The entrance to Roy Pope's Grocery.
A fire gutted the building in 1970, but Roy Pope's rebuilt on the same spot.
The unique products and produce have made the family-owned business a success for generations.
Owners, Renee and Bob Larance (center) from the seventieth anniversary celebration of Roy Pope's Grocery.
It’s been a tough week, and learning of the permanent loss of Roy Pope Grocery is almost too much to take. Now in its 77th year of business, the Fort Worth institution is one of the oldest independently and family-owned grocers in Texas. Current owners Bob and Renee Larance revealed its impending closure in a note on Roy Pope’s website.
“To our loyal customers and all our friends, we want to thank you for all the wonderful years of patronage,” the statement reads. “In the last 77 years, our store has evolved with the changing times to serve you with the best and freshest products available. We have striven to offer a pleasant and friendly atmosphere to shop.”
No other specifics on the decision were disclosed.
Located at 2300 Merrick, just off the bricks of Camp Bowie, the iconic business was original and quaint ― a comforting throwback to simpler times.
The 6,000-square-foot grocery store was founded in 1943 by Roy Pope himself, who presided over the store long known by locals as simply Roy Pope’s until 1968. Then former produce department employee John Le Mond took over. His tenure lasted until 1990, when Roy Pope Grocery was transferred to the hands the Larances.
A fire completely gutted the store in 1970. Though it was not fully insured at the time, Roy Pope’s rebuilt on the same spot, with the original (slightly uneven) concrete floors.
For many decades, long before Whole Foods and Central Market came along, the neighborhood grocery was the only place in town to find a lot of the imports and specialty items that we take for granted today.
I recall a world where the only imported cheeses at most other groceries didn’t venture far beyond Swiss and cheddar. Customers would return from trips overseas and request Roy Pope Grocery to stock some favorite new finds ― and the store delivered. In more ways than one.
Roy Pope’s Pioneering Difference
With all the talk of delivery and curbside pickup during these coronavirus times, it’s good to recall that Roy Pope was one of the first spots in North Texas to provide such services. In fact, that is why the business lasted, with generations of loyal customers. Roy Pope’s service knew no bounds.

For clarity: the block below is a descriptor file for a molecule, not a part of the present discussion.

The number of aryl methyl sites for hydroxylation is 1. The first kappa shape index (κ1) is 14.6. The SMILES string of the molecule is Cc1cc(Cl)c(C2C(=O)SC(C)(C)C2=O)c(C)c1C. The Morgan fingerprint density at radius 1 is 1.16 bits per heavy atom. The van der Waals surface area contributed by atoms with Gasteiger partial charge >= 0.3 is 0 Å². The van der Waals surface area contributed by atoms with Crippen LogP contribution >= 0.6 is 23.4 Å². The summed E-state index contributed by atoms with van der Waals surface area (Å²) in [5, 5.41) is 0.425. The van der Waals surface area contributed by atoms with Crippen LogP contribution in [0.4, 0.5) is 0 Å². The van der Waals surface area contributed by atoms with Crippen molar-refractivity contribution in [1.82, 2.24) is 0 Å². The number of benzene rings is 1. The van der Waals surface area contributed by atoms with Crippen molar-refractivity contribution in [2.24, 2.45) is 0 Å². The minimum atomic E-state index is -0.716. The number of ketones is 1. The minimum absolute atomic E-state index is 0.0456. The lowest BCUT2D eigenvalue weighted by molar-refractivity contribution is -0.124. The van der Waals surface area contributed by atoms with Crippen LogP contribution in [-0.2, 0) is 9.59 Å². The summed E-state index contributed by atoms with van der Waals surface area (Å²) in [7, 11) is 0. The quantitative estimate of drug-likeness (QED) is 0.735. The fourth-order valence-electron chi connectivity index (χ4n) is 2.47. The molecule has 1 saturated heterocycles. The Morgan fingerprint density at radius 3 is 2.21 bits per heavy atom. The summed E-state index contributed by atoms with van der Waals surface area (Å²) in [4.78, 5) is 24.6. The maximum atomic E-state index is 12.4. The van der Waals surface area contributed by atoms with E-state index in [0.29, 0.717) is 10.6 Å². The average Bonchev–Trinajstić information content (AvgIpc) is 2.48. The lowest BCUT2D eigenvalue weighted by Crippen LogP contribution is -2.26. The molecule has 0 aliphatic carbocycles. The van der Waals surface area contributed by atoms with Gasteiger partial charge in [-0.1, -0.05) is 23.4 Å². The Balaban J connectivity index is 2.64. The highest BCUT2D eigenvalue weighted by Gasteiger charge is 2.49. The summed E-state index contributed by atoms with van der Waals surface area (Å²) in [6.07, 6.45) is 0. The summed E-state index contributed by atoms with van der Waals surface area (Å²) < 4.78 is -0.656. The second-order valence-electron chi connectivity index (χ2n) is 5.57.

This gourmet grocery institution was one of the first to deliver orders right to its customers’ doors. Roy Pope also introduced the first curbside delivery, which was known as “Will Call.” Customers have long been phoning in their order, and having it bagged and brought out to the car for convenience.
Most of us who grew up on the westside of Fort Worth were sent there often, with a handwritten list to fulfill for parent and grandparents. It’s where our grandmothers bought the mint jelly for lamb chops, hearts of palm for salads, and where the butcher trimmed meats to their specifications.
The cold-case had fluffy tuna and potato salad and jello salad with marshmallows. The meat market was legendary, and the burgers they grilled in-house became a standard. Roy Pope Grocery was also famous for its hand-selected produce, purveyed from local farmers markets. That was kind of quality and attention to detail for which Roy Pope became known.
With our world upended this week, the loss of such a constant in the lives of generations in Fort Worth, is a tough pill to swallow. Roy Pope wrapped up a lot of memories in its butcher paper and grocery bags.
The store will remain open from 9 am to 5 pm Mondays through Saturdays until its inventory is cleared out. Then, a Fort Worth era will end.